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Michael Jordan a “firm believer in science” as he backs NBA’s Covid jab stance

The NBA have imposed regulations on unvaccinated players ahead of the new season, and their actions have been backed by one of basketball’s all-time great players

Michael Jordan wins 6th NBA championship

Basketball legend Michael Jordan says he is a “firm believer in science” after the NBA announced stringent regulations for unvaccinated players.

The new NBA season starts on October 19, and the build-up has been dominated by furore surrounding the vaccine, with Brooklyn Nets’ guard Kyrie Irving one high profile star to opt out of getting jabbed.

The regulations stop short of making the vaccine mandatory in order for individuals to be eligible for games, but referees and other staff who have close contact with the players are required to be fully vaccinated.

However, league officials, who have stated 95% of players have taken at least one vaccine – have forced unvaccinated players to comply with a stringent list of restrictions to be involved in games and even team practice.

Michael Jordan has no problem with NBA regulations for unvaccinated players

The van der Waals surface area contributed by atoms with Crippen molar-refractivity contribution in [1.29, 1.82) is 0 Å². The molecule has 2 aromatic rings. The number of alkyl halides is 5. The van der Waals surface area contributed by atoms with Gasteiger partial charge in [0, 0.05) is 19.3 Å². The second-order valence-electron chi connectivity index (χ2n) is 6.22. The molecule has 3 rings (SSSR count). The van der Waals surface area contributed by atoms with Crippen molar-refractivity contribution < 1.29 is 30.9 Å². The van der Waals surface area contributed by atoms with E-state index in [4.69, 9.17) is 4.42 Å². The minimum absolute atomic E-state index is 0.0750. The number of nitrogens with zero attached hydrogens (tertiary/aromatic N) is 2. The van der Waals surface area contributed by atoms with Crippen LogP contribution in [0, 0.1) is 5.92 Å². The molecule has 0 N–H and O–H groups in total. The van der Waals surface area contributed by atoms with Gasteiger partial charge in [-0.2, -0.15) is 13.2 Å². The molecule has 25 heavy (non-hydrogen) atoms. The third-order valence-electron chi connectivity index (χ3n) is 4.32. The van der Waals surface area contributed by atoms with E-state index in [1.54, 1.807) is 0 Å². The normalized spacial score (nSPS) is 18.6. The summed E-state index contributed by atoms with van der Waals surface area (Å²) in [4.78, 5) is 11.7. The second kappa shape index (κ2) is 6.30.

Jordan, 58, who famously won six NBA titles with the Chicago Bulls and now owns the Charlotte Hornets, said the rules will work once “everybody buys in.”

Speaking on NBC’s Today show Jordan, who was also voted the league’s MVP on five occasions, was asked if he had concerns over the protocols.

“Not at all. I’m total in unison with the league,” he answered.

“I’m a firm believer in science and I’m going to stick with that and hopefully everybody abides by whatever the league sets the rules.

“I think once everybody buys in, we’re going to be fine.”

Jordan’s comments come after another NBA hall-of famer, Kareem Abdul-Jabbar, called for punishments for those who opt out of the vaccine.

“The NBA should insist that all players and staff are vaccinated or remove them from the team,” said the 74-year-old.

“There is no room for players who are willing to risk the health and lives of their team-mates, the staff and the fans.”

Jordan won six NBA Championships with the Chicago Bulls


1991 Getty Images)

The issue is particularly complex in New York City and San Francisco, where there are city mandates in place that make full vaccination compulsory for indoor events.

It’s a policy that adversely affects the Knicks, Nets and Golden State Warriors, and the NBA said in September that players who do not comply with vaccination mandates are not entitled to be paid for the games they are forced to miss.

“Any player who elects not to comply with local vaccination mandates will not be paid for games that he misses,” said NBA spokesperson Mike Bass.

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